Launching the canoes at Whey-ah-Wichen
Rueben George, a member of the Tsleil-Waututh Nation and manager of the Sacred Trust Initiative, began the day with a welcome to the territory and gratitude to those that had made the day possible. We were then called to head out on the water in three 35-foot ocean-going canoes that we paddled as close as we could to get to the Burnaby TMX Westridge Marine Terminal. Near the giant oil drums, we rafted the canoes together as the matriarchs voiced powerful words, songs, and prayers to their ancestors and creator and offered sacred earth to the waters. We moved as one, paddling and singing together.
“We are Tsleil-Waututh, People of this inlet,” began Ruebens’s grandmother Xaliya (Ta7ah – Amy George). “We’ve been here for more than 30,000 years. We are the generation that our ancestors depended upon to take care of this inlet. We need to stop dirty tar sands oil.”
Over 30 billion taxpayer dollars are being spent on this dangerous pipeline and tanker project that puts the water, fish, salmon, orcas and human health at risk. Climate impacts with more frequent and intense storms, floods, landslides and wildfires only make this project increasingly vulnerable to a spill that would devastate the surrounding land and water. As part of the Tsleil-Waututh Nation’s own assessment of the proposed project, leading risk assessment exports from Simon Fraser University put the risk of a spill at 79 – 87 percent over a 50-year period, meaning the expansion is a direct threat to the Tsleil-Waututh community and way of life. You can read through it here.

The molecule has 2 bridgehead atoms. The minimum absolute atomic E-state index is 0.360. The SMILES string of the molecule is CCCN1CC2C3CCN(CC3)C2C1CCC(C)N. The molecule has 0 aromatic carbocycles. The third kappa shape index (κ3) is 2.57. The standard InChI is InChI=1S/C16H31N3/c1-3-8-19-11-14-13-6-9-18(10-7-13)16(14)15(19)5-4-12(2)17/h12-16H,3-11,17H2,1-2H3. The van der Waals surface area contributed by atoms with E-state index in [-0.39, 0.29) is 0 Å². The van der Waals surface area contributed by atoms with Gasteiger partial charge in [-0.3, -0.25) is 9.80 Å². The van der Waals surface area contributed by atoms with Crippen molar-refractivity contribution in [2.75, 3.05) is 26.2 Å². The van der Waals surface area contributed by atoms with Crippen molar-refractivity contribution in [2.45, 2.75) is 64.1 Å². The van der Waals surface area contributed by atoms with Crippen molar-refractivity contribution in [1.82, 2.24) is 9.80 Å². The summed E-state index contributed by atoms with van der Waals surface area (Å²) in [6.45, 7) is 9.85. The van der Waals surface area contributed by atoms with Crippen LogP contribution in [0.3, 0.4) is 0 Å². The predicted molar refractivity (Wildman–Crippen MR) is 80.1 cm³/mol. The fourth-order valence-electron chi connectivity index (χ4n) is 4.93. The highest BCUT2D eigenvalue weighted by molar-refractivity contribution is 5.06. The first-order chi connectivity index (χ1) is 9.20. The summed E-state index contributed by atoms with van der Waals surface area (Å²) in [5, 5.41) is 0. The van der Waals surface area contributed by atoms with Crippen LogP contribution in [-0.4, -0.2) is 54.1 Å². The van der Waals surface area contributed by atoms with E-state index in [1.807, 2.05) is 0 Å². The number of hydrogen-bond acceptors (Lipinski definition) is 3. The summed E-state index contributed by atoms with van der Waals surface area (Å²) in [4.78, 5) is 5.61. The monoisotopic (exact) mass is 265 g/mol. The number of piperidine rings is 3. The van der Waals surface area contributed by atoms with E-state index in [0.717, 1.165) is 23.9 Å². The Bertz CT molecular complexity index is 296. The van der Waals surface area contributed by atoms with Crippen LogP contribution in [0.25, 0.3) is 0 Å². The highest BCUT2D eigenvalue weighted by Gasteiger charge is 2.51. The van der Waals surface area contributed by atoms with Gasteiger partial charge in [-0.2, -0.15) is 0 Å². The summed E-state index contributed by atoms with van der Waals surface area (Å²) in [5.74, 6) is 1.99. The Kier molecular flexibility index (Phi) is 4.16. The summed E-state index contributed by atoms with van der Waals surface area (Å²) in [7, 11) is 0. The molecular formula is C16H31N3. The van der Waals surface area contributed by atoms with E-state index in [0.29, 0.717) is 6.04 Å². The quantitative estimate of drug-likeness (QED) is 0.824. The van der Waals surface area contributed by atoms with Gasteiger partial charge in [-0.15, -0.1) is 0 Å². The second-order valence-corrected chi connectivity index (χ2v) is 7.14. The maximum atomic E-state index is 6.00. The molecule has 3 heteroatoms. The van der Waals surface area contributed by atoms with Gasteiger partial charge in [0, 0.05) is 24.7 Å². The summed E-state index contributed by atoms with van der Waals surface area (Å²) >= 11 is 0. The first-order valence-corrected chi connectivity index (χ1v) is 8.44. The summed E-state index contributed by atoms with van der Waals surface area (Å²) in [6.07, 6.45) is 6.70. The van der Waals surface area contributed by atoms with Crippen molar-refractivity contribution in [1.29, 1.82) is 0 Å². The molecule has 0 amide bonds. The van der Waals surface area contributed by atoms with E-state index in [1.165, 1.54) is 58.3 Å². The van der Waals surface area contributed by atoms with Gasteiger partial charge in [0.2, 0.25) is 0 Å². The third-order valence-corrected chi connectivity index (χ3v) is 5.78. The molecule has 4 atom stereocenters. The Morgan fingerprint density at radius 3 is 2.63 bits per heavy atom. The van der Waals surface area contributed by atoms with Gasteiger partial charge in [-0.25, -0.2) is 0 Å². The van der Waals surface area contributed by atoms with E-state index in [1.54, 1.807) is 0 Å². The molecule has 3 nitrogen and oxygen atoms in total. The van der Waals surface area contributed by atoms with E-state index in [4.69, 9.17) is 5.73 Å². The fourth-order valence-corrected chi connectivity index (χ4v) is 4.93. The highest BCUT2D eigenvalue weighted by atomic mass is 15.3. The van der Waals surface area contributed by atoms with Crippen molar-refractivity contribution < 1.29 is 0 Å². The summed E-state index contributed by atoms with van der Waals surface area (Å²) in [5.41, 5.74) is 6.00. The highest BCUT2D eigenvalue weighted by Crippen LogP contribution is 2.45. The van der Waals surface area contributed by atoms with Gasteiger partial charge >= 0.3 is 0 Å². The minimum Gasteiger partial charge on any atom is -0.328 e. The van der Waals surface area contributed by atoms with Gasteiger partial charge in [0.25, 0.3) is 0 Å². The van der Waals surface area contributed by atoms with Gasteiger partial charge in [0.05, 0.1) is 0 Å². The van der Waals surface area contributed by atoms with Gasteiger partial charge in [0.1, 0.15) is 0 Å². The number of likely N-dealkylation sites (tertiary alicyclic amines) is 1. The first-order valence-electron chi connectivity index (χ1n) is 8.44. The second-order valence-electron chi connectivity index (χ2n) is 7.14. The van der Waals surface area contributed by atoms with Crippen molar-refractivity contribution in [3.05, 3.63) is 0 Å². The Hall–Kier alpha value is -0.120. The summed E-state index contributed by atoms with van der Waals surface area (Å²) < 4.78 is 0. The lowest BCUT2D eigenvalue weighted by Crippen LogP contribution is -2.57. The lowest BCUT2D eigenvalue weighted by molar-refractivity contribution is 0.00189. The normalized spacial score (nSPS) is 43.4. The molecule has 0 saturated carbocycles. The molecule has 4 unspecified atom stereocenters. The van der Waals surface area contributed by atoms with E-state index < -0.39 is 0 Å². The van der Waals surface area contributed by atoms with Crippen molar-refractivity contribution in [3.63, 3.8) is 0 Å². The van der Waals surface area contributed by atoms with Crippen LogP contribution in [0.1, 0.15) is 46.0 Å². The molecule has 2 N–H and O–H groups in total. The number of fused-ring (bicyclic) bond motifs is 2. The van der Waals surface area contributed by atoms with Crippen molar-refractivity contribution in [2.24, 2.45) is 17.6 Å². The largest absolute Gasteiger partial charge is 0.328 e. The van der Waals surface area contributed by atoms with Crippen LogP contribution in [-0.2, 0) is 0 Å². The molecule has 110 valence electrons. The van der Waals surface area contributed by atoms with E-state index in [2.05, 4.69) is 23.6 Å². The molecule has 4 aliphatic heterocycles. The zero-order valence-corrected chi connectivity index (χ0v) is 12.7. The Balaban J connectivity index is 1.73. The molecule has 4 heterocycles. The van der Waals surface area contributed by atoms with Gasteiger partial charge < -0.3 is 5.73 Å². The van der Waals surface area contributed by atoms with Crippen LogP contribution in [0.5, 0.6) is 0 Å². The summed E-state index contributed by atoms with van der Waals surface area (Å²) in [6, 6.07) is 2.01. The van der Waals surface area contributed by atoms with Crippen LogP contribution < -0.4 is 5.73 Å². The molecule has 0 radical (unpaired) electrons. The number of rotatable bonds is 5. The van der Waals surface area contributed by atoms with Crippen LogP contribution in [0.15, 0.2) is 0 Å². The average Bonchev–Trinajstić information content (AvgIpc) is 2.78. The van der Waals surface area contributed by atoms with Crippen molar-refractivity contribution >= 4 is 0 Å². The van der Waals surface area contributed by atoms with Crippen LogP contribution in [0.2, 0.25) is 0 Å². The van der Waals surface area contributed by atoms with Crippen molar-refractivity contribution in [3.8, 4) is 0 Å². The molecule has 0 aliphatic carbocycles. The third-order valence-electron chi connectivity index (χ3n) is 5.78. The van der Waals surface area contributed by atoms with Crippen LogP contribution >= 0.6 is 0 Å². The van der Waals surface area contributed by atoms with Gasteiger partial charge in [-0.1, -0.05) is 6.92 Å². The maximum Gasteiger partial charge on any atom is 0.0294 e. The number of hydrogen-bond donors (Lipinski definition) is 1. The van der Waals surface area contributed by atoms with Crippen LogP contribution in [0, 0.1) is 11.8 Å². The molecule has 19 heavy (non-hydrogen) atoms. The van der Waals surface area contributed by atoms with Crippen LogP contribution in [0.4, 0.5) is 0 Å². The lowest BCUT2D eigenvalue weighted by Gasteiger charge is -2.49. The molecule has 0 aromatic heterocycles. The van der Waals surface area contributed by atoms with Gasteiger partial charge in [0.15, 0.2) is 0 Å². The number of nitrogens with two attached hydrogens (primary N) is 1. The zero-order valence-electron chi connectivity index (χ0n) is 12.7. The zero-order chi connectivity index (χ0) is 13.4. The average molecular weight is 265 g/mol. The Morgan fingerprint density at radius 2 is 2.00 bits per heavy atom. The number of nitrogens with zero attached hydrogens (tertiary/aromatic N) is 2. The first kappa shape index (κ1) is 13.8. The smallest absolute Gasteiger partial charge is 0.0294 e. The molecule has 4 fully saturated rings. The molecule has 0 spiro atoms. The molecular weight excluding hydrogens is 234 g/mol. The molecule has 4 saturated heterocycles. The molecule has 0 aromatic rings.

“Thank you to the ancestors who never stopped looking at the water with love and never stop believing that we have a responsibility to live in harmony with the water, with the animals, the orca and the birds, the fish and each other. I have such gratitude to the ancestors and to the people who joined us today. Let us all paddle together” continued Xaliya’s granddaughter, Kayah George, who was recently featured on the front page of the Globe and Mail for her work with orcas.